Nicosia: While since last February the world's attention has been mainly focussed on the war in Ukraine, the confrontation between Iran with the United States and Israel is escalating dangerously and could take the form of unconventional war.

This dangerous situation is basically due to three reasons:

First, the failure of the parties involved to reach an agreement on a nuclear deal that would significantly reduce economic sanctions on Iran and in exchange Tehran would reduce its nuclear program -which is seen by the West as aiming at building a nuclear bomb- and would allow international monitoring.

Second, the supply of hundreds of cheap Iranian drones to the Russian Army which it uses to destroy Ukraine's electricity and water supply infrastructure. The use of Iranian drones is causing severe hardship to millions of Ukrainian civilians, leaving them without heating, lighting and running water.

Third, the brutal repression of Iranian protesters demonstrating against the government, using live ammunition and killing hundreds of them and arresting and sending to jail more than 1000 people. Now let's see in more detail the reasons why the confrontation between Tehran and the West has greatly escalated in recent months and can take the form of an unconventional war.

Hopes for the revival of the Joint Comprehensive Plan of Action (JCPOA) that would have prevented the development of an Iranian nuclear bomb in exchange for the lifting of Western sanctions were dashed a few months ago.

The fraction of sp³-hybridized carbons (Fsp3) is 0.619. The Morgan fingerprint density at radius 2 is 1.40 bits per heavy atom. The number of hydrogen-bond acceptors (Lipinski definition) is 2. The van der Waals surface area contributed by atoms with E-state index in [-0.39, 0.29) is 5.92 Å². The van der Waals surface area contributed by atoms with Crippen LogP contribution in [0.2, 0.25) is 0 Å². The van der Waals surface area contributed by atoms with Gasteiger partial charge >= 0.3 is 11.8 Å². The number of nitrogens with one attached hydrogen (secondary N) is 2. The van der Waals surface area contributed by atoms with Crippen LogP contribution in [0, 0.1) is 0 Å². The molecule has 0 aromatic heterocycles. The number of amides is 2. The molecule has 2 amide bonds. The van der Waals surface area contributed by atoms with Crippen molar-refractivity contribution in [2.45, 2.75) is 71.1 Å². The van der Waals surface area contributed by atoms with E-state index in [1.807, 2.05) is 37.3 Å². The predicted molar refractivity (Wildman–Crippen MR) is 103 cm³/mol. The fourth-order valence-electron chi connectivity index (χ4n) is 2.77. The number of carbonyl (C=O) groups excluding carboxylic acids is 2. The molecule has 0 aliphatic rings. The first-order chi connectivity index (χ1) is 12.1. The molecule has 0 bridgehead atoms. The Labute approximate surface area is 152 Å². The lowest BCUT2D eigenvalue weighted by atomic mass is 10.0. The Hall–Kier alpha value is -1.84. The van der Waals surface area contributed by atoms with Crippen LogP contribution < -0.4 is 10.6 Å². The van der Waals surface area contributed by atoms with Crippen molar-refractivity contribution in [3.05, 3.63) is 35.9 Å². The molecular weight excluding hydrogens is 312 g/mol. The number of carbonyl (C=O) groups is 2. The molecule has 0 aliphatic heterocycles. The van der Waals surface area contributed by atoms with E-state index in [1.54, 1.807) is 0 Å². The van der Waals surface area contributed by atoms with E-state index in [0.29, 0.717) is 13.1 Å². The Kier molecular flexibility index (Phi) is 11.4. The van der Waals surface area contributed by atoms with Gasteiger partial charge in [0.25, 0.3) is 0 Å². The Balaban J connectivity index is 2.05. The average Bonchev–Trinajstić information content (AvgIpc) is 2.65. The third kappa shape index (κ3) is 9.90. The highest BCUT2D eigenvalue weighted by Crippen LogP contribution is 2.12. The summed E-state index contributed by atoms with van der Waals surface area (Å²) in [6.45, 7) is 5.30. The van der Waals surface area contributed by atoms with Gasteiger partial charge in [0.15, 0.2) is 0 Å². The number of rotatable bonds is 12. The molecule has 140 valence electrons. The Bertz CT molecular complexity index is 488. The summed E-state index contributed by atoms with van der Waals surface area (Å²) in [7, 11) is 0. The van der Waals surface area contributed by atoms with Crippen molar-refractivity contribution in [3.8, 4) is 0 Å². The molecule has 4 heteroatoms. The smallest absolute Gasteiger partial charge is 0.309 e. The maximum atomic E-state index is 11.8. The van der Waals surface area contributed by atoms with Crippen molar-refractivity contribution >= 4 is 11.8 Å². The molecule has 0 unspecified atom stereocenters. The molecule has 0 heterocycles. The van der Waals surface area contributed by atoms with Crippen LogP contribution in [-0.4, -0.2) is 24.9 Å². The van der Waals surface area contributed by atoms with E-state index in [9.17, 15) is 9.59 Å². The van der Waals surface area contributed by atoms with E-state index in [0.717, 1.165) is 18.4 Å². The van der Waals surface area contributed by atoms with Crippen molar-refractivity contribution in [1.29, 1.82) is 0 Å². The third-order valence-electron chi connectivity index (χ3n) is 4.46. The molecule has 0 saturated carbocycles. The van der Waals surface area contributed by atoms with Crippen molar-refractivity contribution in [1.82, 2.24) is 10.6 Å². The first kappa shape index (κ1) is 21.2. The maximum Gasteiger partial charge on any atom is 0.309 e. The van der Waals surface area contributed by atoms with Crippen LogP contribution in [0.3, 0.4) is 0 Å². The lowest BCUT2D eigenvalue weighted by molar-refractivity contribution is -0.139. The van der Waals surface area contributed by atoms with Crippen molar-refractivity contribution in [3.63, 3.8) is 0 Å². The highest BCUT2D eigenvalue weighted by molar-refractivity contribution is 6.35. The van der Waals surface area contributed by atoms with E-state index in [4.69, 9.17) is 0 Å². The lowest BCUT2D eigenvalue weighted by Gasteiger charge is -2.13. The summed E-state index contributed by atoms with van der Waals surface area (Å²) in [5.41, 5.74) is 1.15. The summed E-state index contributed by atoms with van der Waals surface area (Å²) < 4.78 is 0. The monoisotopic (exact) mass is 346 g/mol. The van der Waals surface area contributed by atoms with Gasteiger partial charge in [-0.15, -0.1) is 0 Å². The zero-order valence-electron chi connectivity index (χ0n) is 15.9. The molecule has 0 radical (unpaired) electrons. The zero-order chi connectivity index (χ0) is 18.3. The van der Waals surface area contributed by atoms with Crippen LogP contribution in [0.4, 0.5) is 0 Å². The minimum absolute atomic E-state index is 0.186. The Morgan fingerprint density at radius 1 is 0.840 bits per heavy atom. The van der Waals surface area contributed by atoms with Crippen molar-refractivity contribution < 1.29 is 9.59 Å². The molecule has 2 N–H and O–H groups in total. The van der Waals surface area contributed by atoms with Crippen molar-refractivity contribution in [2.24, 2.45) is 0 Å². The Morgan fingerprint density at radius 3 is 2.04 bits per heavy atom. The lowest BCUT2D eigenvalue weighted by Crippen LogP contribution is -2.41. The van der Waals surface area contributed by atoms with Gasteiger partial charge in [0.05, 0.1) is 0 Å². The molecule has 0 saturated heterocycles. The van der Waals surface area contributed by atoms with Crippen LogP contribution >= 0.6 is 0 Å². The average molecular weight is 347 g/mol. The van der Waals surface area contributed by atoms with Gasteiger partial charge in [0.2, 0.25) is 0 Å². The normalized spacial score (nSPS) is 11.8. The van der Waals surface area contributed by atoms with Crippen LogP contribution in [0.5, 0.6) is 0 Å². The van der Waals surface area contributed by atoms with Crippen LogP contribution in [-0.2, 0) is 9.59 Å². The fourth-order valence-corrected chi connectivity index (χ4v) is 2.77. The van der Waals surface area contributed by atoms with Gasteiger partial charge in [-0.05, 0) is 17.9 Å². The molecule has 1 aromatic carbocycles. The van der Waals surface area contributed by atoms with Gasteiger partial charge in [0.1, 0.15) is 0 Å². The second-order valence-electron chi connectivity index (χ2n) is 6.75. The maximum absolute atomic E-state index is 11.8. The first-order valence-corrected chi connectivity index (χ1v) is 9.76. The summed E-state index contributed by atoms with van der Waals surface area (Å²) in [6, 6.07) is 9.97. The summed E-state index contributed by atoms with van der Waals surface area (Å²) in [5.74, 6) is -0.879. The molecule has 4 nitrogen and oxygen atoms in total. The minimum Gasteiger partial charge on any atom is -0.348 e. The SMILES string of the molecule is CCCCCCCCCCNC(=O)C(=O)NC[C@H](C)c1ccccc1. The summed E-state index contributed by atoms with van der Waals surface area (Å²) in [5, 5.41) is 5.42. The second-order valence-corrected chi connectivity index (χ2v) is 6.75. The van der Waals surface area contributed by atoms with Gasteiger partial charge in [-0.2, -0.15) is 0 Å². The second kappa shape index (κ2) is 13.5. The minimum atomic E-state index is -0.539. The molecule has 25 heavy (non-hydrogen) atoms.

Last month Iran announced that it would start enriching uranium at 60% purity at its Fordow plant - a plant buried inside a mountain- which could be protected from missile attacks or air strikes.

This decision, taken in retaliation for a resolution of the International Atomic Energy Agency ordering Iran to cooperate in an investigation concerning the finding of uranium particles in undeclared sites, was seen by the West as a serious provocation.

Israeli Prime Minister-designate Benjamin Netanyahu as well as many Israeli leaders belonging to different parties have repeatedly warned that Israel was prepared to use its right to self-defense and do whatever it takes to stop Iran from obtaining a nuclear bomb.

Another issue that raises concerns among NATO allies and the West, in general, is that Russia, which is facing a serious depletion of its drones, has bought a few thousand inexpensive Iranian Shahed drones and uses them as suicide drones to strike against a wide range of military targets in Ukraine and mainly the electricity infrastructure of the country, turning the conflict into a war of attrition.

Such drones are known to cost about USD dollars 20,000, whereas surface-to-air missiles or ground-based interceptors cost between USD 400,000 and USD 1.2 million each. So far, Russia has been sending swarms of drones against Ukraine, forcing it to use all its means to intercept or destroy them and at the same time making them unavailable for attacks against the Russian forces.